Risks of U.S. Listings by China’s Companies


China is the only one of the world’s three largest economies in which a significant number of its most important companies are listed on share markets outside direct regulatory control of their home country’s main financial administration. Almost all major U.S. companies are listed in the U.S. The same applies in Japan. But many Chinese companies are listed in Hong Kong, part of China but with separate regulation and capital markets from China’s mainland economy. Furthermore a significant number of Chinese companies are listed in London and the U.S.

This was highlighted by Alibaba’s IPO on the New York Stock Exchange. Alibaba became the history’s largest IPO. But this success was only the latest upswing of a roller coaster record of U.S. listings by China’s companies. The wild oscillations raise two questions:

Immediately, what can be done to minimize risks for U.S. listed Chinese companies?

Over the long run can these risks be controlled – is it strategically sensible for China, and for China’s companies, to list in the U.S.?

Analyzing short-term risk, recent IPOs are not the first time Chinese companies have rushed to U.S. listings. In 2008-2011 over 60 Chinese companies listed on U.S. exchanges – 38 in 2010 alone. But by 2012 this had collapsed to two new listings. This precipitate fall accompanied accounting and other scandals.

Most notorious, affecting sentiment towards U.S. listed Chinese companies, was Sino-Forest – although it was listed in Canada. In 2011 Muddy Waters Research, the short selling firm, accused Sino-Forest of fraud. Sino-Forest’s shares fell and eventually the company filed for bankruptcy. Other U.S. listed Chinese companies were hit by auditor resignations, stock delistings, and investigations by the U.S. Securities and Exchange Commission (SEC).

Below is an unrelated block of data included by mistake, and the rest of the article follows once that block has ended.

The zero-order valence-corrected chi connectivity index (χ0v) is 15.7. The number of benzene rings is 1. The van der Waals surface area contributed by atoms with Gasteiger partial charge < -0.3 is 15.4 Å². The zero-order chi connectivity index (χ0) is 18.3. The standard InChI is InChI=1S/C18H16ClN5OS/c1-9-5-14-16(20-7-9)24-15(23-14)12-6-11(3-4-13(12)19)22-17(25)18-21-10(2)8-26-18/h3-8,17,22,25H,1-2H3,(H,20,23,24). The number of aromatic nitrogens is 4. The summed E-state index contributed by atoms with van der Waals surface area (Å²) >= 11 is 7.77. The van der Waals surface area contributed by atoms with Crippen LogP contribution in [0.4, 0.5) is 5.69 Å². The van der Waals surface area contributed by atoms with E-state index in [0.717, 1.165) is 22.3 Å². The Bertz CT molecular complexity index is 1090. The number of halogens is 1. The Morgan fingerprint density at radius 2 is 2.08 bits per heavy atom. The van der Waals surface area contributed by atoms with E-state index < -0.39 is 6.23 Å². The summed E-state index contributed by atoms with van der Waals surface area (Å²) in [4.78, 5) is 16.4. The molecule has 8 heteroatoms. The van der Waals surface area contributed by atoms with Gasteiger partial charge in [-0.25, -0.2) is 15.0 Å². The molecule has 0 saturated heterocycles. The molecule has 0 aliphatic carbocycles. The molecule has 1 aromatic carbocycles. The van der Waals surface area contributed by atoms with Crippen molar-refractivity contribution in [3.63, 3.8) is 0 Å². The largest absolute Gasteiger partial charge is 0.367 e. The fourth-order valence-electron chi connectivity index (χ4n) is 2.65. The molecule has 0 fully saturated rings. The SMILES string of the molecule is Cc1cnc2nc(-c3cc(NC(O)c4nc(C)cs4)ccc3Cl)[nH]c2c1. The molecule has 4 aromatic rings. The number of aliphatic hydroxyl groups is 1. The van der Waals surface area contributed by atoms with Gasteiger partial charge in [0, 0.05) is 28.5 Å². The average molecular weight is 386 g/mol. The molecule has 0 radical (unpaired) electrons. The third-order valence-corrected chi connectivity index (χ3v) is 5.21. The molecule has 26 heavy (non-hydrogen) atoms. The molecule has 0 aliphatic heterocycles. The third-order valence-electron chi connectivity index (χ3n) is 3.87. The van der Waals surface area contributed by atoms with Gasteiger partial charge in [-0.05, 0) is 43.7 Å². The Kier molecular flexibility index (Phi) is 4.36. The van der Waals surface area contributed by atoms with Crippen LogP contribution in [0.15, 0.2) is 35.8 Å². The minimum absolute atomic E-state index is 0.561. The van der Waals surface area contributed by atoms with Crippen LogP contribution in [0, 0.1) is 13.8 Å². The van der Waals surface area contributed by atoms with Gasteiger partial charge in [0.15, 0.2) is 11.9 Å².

Particularly severely hit were Chinese companies practicing reverse mergers – buying listed U.S. companies, thereby avoiding regulatory procedures associated with IPOs. Amid scandals 82 companies in the Bloomberg Chinese Reverse Mergers Index lost 52 percent of their market value in June and July 2011. This was followed by severe falls in the overall value of U.S. listed Chinese companies. The China Development Bank then supplied funds for Chinese companies to buy back shares and leave U.S. markets.

This led to a regulatory clash between China and the U.S. The SEC wanted audit documents from China which international auditors could not give as that violated Chinese law.

In this context Alibaba’s original intention was not a U.S. listing. The company originally investigated listing in Hong Kong, but abandoned this as Hong Kong’s exchange prohibits guaranteed company control by a preferred shareholder group which Alibaba wanted – in line with Facebook and Google.

In the short term China’s companies have learned to avoid the risks which led to the 2010-2011 debacle. Reverse takeovers have been abandoned as a strategy, it is understood major accounting irregularities will be discovered, Muddy Waters type short seller risks are well known. Against a backdrop of strong rises in U.S. stock markets, shares from Chinese companies began to outperform again – a new upswing of the roller coaster after precipitate descent. By the end of 2013, as  Dhara Ranasinghe of CNBC noted:

“Shares of Qunar Cayman Islands more than doubled in their U.S. debut… valuing the Chinese travel website controlled by Internet giant Baidu at US $1.05 billion. Shares of, a classifieds website…  soared more than 45 percent when they started trading.”

By the beginning of 2014 the Financial Times found the eight Chinese companies going public in the U.S. in the previous year usually delivered gains of over 10 percent on their debuts. The 55 biggest Chinese stocks listed in the U.S. climbed 18 percent over the previous two years. Alibaba’s successful IPO therefore came on the crest of short-term spectacular gains by U.S. listed Chinese companies.

But warning signs are beginning. In December, less than three months after Alibaba’s IPO, an advertising campaign was launched against it by U.S. retailers. As the Financial Times noted: “Bricks-and-mortar retailers… have now turned their fire on Alibaba…”

“A campaign group whose members include Target, Best Buy, Home Depot and JC Penney have aimed their ad at U.S. lawmakers, claiming that Alibaba will ‘decimate’ local retailers unless a new law can be passed to prevent online shoppers avoiding sales tax…We believe it’s just a matter of time before Alibaba exploits this loophole.”

This attack was a political manoeuvre. Alibaba’s U.S. retail presence is insignificant compared to Amazon, but politically U.S. retailers found it more convenient to attack a Chinese company. The effect of politically inspired campaigns, if backed by the U.S. government, is shown in such successful Chinese companies as Huawei and ZTE being effectively shut out of the U.S. market.

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